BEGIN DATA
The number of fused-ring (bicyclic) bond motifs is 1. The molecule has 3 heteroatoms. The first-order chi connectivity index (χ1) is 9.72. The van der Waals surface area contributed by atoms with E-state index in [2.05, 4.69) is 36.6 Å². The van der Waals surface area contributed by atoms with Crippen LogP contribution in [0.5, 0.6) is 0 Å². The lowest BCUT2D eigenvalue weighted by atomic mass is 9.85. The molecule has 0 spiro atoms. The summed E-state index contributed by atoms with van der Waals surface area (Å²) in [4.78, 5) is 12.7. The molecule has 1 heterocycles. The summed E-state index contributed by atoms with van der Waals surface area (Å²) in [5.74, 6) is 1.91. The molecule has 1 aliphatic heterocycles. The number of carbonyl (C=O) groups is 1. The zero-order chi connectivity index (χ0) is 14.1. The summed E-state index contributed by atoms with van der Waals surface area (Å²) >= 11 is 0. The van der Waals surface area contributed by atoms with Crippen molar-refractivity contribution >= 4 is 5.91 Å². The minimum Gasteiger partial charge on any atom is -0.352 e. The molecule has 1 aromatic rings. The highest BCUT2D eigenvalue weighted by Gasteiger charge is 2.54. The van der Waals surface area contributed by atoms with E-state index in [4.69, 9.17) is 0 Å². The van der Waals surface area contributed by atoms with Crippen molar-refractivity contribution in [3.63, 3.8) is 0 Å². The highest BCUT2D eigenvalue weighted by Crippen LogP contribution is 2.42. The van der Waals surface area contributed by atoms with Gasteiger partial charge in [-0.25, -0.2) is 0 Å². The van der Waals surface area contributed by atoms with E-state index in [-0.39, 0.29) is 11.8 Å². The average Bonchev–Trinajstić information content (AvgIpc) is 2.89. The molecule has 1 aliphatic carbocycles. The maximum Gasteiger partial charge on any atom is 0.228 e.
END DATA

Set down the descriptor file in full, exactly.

The number of fused-ring (bicyclic) bond motifs is 1. The molecule has 3 heteroatoms. The first-order chi connectivity index (χ1) is 9.72. The van der Waals surface area contributed by atoms with E-state index in [2.05, 4.69) is 36.6 Å². The van der Waals surface area contributed by atoms with Crippen LogP contribution in [0.5, 0.6) is 0 Å². The lowest BCUT2D eigenvalue weighted by atomic mass is 9.85. The molecule has 0 spiro atoms. The summed E-state index contributed by atoms with van der Waals surface area (Å²) in [4.78, 5) is 12.7. The molecule has 1 heterocycles. The summed E-state index contributed by atoms with van der Waals surface area (Å²) in [5.74, 6) is 1.91. The molecule has 1 aliphatic heterocycles. The number of carbonyl (C=O) groups is 1. The zero-order chi connectivity index (χ0) is 14.1. The summed E-state index contributed by atoms with van der Waals surface area (Å²) >= 11 is 0. The van der Waals surface area contributed by atoms with Crippen molar-refractivity contribution >= 4 is 5.91 Å². The minimum Gasteiger partial charge on any atom is -0.352 e. The molecule has 1 aromatic rings. The highest BCUT2D eigenvalue weighted by Gasteiger charge is 2.54. The van der Waals surface area contributed by atoms with E-state index in [4.69, 9.17) is 0 Å². The van der Waals surface area contributed by atoms with Crippen molar-refractivity contribution in [3.63, 3.8) is 0 Å². The highest BCUT2D eigenvalue weighted by Crippen LogP contribution is 2.42. The van der Waals surface area contributed by atoms with Gasteiger partial charge in [-0.25, -0.2) is 0 Å². The van der Waals surface area contributed by atoms with E-state index in [-0.39, 0.29) is 11.8 Å². The average Bonchev–Trinajstić information content (AvgIpc) is 2.89. The molecule has 1 aliphatic carbocycles. The maximum Gasteiger partial charge on any atom is 0.228 e.